Considering Age Differences When Feeding Your Flock

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If you’re a chicken owner who plans to raise chicks, young pullets, and laying hen’s side-by-side, you’ll need to know how to do so while ensuring all of your chickens receive the proper nutrition for their age. Feeding chickens of different ages, while confusing at first, is fairly simple when you follow a few important guidelines.

  • If possible, try to isolate hens with chicks from the rest of the flock. Chicks will have different dietary needs than other chickens. Ideally, chicks should be fed an 18 to 20% protein starter ration[1] while laying hens should eat layer feed. The two different feeds are formulated to provide each age group with the best nutrition possible.

On the other hand, if you need to keep your entire flock in the same coop, you’ll want to address the basic nutritional needs of the flock as a whole – without providing too much or too little vitamins and minerals for particular age groups.Oyster_Shell_front

  • When feeding different age groups, I recommend throwing a grower ration to your entire flock. A grower ration will meet 100% of the dietary needs of chicks and pullets, and most of the dietary needs of layers.
  • When feeding growing chickens with laying hens, you will want to provide an additional calcium supplement. While most commercial layer feeds have enough calcium for an egg-producing hen’s, grower rations do not.

Egg production requires calcium, and a hen will either draw the calcium from her diet or, if her diet is insufficient, from her own body. Layer feeds are formulated with extra calcium to meet a laying hen’s dietary needs.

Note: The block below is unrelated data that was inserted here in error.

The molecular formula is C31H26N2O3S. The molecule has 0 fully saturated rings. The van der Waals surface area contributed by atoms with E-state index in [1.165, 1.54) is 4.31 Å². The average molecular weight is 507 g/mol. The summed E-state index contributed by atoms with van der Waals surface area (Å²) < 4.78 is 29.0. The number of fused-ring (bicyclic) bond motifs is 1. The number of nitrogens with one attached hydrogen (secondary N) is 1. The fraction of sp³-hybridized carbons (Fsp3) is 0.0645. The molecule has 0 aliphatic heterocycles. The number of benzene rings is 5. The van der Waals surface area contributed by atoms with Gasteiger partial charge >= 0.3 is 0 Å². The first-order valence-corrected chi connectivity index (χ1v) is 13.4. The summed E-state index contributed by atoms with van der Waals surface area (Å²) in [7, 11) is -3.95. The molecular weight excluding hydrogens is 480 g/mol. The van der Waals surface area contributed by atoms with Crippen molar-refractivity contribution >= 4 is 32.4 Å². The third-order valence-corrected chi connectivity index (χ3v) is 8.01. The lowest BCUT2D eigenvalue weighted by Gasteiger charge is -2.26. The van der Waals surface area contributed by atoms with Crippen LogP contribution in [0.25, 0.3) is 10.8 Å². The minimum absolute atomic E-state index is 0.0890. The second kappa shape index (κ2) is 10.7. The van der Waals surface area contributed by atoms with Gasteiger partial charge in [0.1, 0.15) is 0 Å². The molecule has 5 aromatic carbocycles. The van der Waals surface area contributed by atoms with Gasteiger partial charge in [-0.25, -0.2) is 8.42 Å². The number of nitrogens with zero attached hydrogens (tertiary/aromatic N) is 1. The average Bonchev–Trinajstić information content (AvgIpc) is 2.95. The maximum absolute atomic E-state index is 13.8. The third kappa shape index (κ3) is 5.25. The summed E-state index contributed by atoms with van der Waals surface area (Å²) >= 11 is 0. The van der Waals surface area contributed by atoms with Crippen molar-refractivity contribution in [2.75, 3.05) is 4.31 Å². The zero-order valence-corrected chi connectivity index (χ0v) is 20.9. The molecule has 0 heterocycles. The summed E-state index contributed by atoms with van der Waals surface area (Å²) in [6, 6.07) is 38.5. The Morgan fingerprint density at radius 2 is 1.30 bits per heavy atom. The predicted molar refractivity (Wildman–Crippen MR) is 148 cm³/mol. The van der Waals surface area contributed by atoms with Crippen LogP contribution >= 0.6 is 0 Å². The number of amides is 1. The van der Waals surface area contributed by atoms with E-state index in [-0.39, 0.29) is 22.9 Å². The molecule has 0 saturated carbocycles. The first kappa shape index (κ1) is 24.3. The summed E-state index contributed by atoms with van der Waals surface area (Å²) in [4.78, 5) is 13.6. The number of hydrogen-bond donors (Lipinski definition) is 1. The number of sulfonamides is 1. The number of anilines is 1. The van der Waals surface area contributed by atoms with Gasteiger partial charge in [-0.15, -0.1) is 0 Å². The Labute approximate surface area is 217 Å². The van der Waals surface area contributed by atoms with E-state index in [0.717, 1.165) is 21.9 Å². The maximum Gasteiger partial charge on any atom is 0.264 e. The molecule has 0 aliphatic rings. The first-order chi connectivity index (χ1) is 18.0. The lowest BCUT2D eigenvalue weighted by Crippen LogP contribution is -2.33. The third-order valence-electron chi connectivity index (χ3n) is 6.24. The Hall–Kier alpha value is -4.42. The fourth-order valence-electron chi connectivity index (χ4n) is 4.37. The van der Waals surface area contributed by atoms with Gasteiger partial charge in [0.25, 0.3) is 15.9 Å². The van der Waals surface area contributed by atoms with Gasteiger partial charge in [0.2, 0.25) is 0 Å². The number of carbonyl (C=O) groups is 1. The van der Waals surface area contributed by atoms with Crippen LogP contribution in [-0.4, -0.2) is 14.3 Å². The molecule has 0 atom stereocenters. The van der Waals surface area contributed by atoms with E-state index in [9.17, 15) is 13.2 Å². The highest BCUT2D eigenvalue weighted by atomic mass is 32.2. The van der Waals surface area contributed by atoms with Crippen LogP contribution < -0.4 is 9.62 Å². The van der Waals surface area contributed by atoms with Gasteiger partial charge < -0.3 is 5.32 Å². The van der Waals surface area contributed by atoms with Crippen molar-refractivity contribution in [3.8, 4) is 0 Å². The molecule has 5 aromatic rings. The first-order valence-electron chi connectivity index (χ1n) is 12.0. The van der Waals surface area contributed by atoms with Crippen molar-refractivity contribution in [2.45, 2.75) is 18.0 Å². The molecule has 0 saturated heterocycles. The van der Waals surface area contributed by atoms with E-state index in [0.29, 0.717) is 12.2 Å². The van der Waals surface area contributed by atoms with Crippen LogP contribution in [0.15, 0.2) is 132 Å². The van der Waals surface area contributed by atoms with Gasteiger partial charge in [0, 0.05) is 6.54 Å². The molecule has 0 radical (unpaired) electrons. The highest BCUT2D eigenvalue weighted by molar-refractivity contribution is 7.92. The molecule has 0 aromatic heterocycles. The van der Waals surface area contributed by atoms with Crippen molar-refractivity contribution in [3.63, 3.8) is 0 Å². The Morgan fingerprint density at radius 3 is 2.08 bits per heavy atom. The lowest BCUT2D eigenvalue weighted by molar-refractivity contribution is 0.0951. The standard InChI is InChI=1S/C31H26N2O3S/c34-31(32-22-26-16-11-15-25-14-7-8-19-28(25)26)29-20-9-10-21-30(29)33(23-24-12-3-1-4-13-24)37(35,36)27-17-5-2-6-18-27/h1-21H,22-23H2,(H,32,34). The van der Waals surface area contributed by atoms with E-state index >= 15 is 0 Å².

You can provide a calcium supplement such as Manna Pro Oyster Shell in a separate dish so your hens can peck at it freely to meet their calcium needs.

  • Avoid providing a layer ration to your entire flock and do not feed a layer ration to chickens under 18 weeks old.

While layer feed contains the optimal nutrition for a laying hen, it also contains much more calcium than a growing chicken needs. The extra calcium can cause permanent damage to a young chicken’s kidneys and can lead to skeletal problems.[2]

  • Another consideration when feeding chickens of different ages is making sure there are enough feed stations for your whole flock, and those stations are age-appropriate. Every flock will have a pecking order, and depending on the flock dynamics, it’s possible young chicks will have a difficult time getting to their food. Making food and water available in multiple places in the coop will help avoid this problem.[3]
  • Given chicks cannot yet fly, it’s important to provide feed an inch or so above the floor of the coop, making sure to use a feeder that you can hang. It’s best to provide feed above ground level in order to reduce spillage and foreign matter in the feed.
  • If given the opportunity, chicks will dirty their feed and water with dirt, manure, and dust kicked up from their scratching. The real issue is this mess can clog the waterer, making it difficult to provide clean drinking water at all times. If possible, feed and water stations should be cleaned daily.

These simple guidelines are the key to making sure your flock gets the nutrition it needs during optimal times – an essential part of building a healthy, happy, growing flock.

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[1] Cooperative Extension University of California, Feeding Chickens, accessed July 25, 2015, http://animalscience.ucdavis.edu/avian/feedingchickens.pdf  

[2] Utah State University Cooperative Extension. Principles of Feeding Small Flocks of Chickens at Home, accessed July 25, 2015. http://ucanr.eu/sites/poultry/files/186894.pdf 

[3] University of Kentucky College of Agriculture, Food, and Environment. How Much Will My Chickens Eat?, accessed July 27, 2015. http://www2.ca.uky.edu/agc/pubs/ASC/ASC191/ASC191.pdf

 

Maat van Uitert

Maat van Uitert

Maat van Uitert is a professional writer and homesteader from Missouri where she keeps chickens and other poultry, goats, pigs and horses. Her homestead blog, FrugalChicken, focuses on cooking, livestock care (particularly chickens), and living naturally. Maat is also author of 2 books: Chicken Nutrition, Raising Your Hen From Chick To Layer and Cheese Making For Beginners.

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